During a Sunday tribute, officials unveiled a memorial plaque with the names of the victims and held a mass in their honor.
They also returned to the sea a piece of the rock that was wedged into the ship.
The Concordia remains on its side. Officials say it could take until September to prepare the ship to be turned upright and towed from the rocks to be dismantled.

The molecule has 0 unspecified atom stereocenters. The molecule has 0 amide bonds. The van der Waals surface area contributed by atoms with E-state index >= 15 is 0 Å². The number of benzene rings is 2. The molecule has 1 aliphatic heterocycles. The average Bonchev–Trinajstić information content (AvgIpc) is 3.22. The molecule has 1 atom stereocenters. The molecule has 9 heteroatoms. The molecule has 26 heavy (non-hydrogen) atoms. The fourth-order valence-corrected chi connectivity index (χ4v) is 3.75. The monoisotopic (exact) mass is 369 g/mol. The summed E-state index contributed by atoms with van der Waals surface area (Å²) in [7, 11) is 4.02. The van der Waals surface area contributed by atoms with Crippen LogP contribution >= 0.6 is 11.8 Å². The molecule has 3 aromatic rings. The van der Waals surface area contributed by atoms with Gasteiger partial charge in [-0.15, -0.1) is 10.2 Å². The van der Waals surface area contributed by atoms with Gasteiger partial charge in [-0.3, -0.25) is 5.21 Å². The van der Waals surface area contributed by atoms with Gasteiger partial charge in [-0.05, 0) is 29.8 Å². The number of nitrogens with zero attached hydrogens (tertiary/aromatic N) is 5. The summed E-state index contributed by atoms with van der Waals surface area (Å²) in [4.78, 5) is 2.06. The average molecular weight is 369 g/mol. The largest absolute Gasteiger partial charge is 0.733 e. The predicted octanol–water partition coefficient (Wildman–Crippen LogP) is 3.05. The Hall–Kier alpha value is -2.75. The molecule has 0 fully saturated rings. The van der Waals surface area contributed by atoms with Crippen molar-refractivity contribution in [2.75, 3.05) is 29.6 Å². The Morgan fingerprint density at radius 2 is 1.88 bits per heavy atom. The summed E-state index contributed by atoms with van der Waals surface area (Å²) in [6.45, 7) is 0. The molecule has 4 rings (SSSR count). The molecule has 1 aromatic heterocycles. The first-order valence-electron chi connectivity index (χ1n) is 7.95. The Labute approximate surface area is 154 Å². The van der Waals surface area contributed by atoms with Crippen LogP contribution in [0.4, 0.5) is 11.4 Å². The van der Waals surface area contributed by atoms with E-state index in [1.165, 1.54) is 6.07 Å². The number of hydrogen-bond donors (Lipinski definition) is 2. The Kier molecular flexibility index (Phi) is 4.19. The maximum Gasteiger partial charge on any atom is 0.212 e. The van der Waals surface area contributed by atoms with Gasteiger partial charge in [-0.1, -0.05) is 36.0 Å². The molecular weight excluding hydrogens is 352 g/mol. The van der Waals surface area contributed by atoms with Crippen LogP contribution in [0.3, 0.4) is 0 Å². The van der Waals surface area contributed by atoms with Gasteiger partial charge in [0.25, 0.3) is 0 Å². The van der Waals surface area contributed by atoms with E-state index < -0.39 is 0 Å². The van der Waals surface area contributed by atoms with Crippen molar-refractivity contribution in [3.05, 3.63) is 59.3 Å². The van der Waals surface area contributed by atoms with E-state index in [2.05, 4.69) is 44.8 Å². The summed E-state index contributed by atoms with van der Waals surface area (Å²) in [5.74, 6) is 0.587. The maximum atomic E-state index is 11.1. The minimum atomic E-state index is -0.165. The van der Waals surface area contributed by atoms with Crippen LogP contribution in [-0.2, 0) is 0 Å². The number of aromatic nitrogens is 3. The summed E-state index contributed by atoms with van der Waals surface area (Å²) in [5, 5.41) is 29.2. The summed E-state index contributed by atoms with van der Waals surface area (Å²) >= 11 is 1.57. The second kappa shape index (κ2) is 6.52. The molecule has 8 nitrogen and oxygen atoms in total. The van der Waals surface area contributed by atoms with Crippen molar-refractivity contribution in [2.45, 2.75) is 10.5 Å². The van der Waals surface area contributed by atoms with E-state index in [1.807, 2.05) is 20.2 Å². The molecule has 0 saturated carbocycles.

The cost to remove the ship has swelled to $530 million.
While Sunday's commemoration was focused on the relatives of those who died, Giglio's residents were also being remembered for having opened their doors to the survivors who came ashore that night, cold, wet and traumatized after a chaotic evacuation. Many survivors have stayed in touch with their Giglio hosts, connected in ways they never expected.
The Associated Press contributed to this report.